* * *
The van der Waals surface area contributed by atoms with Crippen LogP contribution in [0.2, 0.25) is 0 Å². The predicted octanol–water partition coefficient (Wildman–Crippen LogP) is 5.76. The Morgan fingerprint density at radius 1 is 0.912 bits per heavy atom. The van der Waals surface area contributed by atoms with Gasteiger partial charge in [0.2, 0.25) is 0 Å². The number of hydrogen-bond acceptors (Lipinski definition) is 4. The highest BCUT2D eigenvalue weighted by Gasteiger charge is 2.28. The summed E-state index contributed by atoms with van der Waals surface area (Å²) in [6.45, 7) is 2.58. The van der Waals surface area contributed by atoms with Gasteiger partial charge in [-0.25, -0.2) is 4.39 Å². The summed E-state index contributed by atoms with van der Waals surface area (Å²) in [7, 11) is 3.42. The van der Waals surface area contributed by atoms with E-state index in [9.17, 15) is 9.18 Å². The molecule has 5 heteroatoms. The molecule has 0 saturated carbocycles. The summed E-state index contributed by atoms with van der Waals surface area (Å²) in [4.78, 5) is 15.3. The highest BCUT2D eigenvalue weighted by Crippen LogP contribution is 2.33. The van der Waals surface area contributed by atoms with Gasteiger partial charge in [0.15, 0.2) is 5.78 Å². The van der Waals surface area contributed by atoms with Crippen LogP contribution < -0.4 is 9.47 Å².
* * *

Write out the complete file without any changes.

The van der Waals surface area contributed by atoms with Crippen LogP contribution in [0.2, 0.25) is 0 Å². The predicted octanol–water partition coefficient (Wildman–Crippen LogP) is 5.76. The Morgan fingerprint density at radius 1 is 0.912 bits per heavy atom. The van der Waals surface area contributed by atoms with Gasteiger partial charge in [0.2, 0.25) is 0 Å². The number of hydrogen-bond acceptors (Lipinski definition) is 4. The highest BCUT2D eigenvalue weighted by Gasteiger charge is 2.28. The summed E-state index contributed by atoms with van der Waals surface area (Å²) in [6.45, 7) is 2.58. The van der Waals surface area contributed by atoms with Gasteiger partial charge in [-0.25, -0.2) is 4.39 Å². The summed E-state index contributed by atoms with van der Waals surface area (Å²) in [7, 11) is 3.42. The van der Waals surface area contributed by atoms with E-state index in [9.17, 15) is 9.18 Å². The molecule has 5 heteroatoms. The molecule has 0 saturated carbocycles. The summed E-state index contributed by atoms with van der Waals surface area (Å²) in [4.78, 5) is 15.3. The highest BCUT2D eigenvalue weighted by Crippen LogP contribution is 2.33. The van der Waals surface area contributed by atoms with Gasteiger partial charge in [0.15, 0.2) is 5.78 Å². The van der Waals surface area contributed by atoms with Crippen LogP contribution < -0.4 is 9.47 Å².